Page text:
Yeah, that’s a good question. Because I like I was a 20-year-old kid, and I was facing a 26-year sentence for a crime that I did not commit. And I was absolutely in a very punishing environment that was incredibly limited, and made me feel like I didn’t matter. Like, the whole point of the prison environment was to contain me as a threat to society, and to limit my potential as a human being. And so every day being treated and told, like you’re a murderer you are you’re worthless, you don’t belong in society, you have nothing good to offer. I had to counterbalance that every day, by waking up and having a very genuine conversation with myself about is this life worth living? And how can I make it worth living, because like it, one of the sort of bittersweet realities of my experience was being totally and completely rendered helpless. I was absolutely 100%, at the mercy of people who had very, very wrong ideas about me. And I had very little control over my own life. At the same time, it brought into sharp awareness, those things that I did have control over, that no one could take away. And that was my mind and my ability to manage my emotions in the present moment and made me very present. So if tomorrow and the next day, and the next day is too much to think about, if I don’t need to think about those things tomorrow, right now I need to focus on today. Today, how am I going to make my life worth living. And I know how to do that I can do that I can do, I can write a letter to my mom, I can help clean up the prisoner who is living in the cell with me who doesn’t know how to read and write, I can do a bunch of setups and beat my record. Like there are ways that you can, in the moment, humble yourself to the fact that like you may not have control over the whims of all of these external forces that could be incredibly overwhelming, and absolutely could take that vision of yourself that you want that you feel like you should have, and that can completely go away. But at the same time, you can still imagine a version of yourself and a version of your life that lives up to your principles, and that you can live with integrity. That ultimately is what life is all about. And so finding those moments to really, honestly engage with what is happening around you, the world that you’re in and imagining your place in it that lives up to your potential.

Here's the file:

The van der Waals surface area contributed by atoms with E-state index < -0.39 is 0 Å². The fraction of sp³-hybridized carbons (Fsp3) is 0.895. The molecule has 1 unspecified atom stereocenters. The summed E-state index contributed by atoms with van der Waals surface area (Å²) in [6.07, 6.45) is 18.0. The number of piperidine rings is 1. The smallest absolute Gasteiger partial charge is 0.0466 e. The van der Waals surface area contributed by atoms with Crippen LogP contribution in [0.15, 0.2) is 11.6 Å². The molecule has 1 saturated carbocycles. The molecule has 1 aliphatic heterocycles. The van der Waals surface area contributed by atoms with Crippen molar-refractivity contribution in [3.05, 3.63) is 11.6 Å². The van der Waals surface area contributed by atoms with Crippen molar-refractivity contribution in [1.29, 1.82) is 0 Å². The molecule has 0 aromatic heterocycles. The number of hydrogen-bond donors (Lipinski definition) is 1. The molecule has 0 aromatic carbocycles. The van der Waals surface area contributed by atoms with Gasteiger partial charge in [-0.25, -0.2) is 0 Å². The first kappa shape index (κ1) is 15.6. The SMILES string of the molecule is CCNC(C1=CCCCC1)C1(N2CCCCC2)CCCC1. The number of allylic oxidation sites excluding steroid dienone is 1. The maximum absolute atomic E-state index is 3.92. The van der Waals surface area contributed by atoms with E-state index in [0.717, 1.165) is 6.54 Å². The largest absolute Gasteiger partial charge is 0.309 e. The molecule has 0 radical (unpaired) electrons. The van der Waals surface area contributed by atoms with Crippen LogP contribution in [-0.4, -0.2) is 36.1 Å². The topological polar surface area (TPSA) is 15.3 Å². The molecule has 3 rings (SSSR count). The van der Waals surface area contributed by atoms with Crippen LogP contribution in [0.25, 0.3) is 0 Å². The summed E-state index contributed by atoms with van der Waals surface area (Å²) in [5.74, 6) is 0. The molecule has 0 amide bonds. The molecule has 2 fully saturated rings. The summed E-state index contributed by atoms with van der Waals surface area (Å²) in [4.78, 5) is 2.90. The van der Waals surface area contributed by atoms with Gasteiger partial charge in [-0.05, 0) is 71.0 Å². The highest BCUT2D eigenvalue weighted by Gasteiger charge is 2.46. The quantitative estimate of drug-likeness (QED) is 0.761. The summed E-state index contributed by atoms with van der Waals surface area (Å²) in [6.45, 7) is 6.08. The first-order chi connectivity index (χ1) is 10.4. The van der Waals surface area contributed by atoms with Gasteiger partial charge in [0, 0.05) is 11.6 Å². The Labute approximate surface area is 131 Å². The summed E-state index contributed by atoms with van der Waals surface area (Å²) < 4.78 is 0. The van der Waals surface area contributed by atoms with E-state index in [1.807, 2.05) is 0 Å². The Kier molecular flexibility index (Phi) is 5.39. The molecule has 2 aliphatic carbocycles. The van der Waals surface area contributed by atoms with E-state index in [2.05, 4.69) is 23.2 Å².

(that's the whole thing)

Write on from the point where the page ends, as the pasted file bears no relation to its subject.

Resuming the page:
David Nilssen  14:51